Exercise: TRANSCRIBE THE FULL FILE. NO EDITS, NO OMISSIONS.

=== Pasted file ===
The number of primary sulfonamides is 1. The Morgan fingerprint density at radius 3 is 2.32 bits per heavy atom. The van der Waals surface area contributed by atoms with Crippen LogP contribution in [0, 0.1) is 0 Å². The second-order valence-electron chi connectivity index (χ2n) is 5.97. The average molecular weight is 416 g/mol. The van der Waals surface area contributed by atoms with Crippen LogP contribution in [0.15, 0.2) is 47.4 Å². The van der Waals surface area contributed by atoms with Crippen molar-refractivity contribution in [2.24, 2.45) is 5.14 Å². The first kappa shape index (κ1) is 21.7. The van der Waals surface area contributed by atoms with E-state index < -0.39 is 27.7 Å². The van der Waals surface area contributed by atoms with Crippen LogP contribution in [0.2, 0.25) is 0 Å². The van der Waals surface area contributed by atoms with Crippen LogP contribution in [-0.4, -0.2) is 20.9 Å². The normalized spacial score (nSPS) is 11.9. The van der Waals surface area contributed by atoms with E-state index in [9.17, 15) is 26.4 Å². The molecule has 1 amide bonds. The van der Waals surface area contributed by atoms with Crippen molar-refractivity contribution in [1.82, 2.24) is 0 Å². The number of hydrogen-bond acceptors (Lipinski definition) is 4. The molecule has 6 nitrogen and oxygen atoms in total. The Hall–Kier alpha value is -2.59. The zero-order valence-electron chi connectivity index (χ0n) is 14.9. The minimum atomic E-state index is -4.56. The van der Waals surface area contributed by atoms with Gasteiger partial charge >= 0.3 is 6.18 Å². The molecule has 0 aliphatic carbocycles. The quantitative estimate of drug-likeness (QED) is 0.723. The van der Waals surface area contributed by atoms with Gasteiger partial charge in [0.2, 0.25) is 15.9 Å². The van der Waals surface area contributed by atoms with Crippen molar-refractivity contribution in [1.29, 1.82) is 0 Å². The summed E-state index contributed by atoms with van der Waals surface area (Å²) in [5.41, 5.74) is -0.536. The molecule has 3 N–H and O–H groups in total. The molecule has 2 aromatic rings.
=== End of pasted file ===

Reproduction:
The number of primary sulfonamides is 1. The Morgan fingerprint density at radius 3 is 2.32 bits per heavy atom. The van der Waals surface area contributed by atoms with Crippen LogP contribution in [0, 0.1) is 0 Å². The second-order valence-electron chi connectivity index (χ2n) is 5.97. The average molecular weight is 416 g/mol. The van der Waals surface area contributed by atoms with Crippen LogP contribution in [0.15, 0.2) is 47.4 Å². The van der Waals surface area contributed by atoms with Crippen molar-refractivity contribution in [2.24, 2.45) is 5.14 Å². The first kappa shape index (κ1) is 21.7. The van der Waals surface area contributed by atoms with E-state index < -0.39 is 27.7 Å². The van der Waals surface area contributed by atoms with Crippen LogP contribution in [0.2, 0.25) is 0 Å². The van der Waals surface area contributed by atoms with Crippen LogP contribution in [-0.4, -0.2) is 20.9 Å². The normalized spacial score (nSPS) is 11.9. The van der Waals surface area contributed by atoms with E-state index in [9.17, 15) is 26.4 Å². The molecule has 1 amide bonds. The van der Waals surface area contributed by atoms with Crippen molar-refractivity contribution in [1.82, 2.24) is 0 Å². The number of hydrogen-bond acceptors (Lipinski definition) is 4. The molecule has 6 nitrogen and oxygen atoms in total. The Hall–Kier alpha value is -2.59. The zero-order valence-electron chi connectivity index (χ0n) is 14.9. The minimum atomic E-state index is -4.56. The van der Waals surface area contributed by atoms with Gasteiger partial charge >= 0.3 is 6.18 Å². The molecule has 0 aliphatic carbocycles. The quantitative estimate of drug-likeness (QED) is 0.723. The van der Waals surface area contributed by atoms with Gasteiger partial charge in [0.2, 0.25) is 15.9 Å². The van der Waals surface area contributed by atoms with Crippen molar-refractivity contribution in [1.29, 1.82) is 0 Å². The summed E-state index contributed by atoms with van der Waals surface area (Å²) in [5.41, 5.74) is -0.536. The molecule has 3 N–H and O–H groups in total. The molecule has 2 aromatic rings.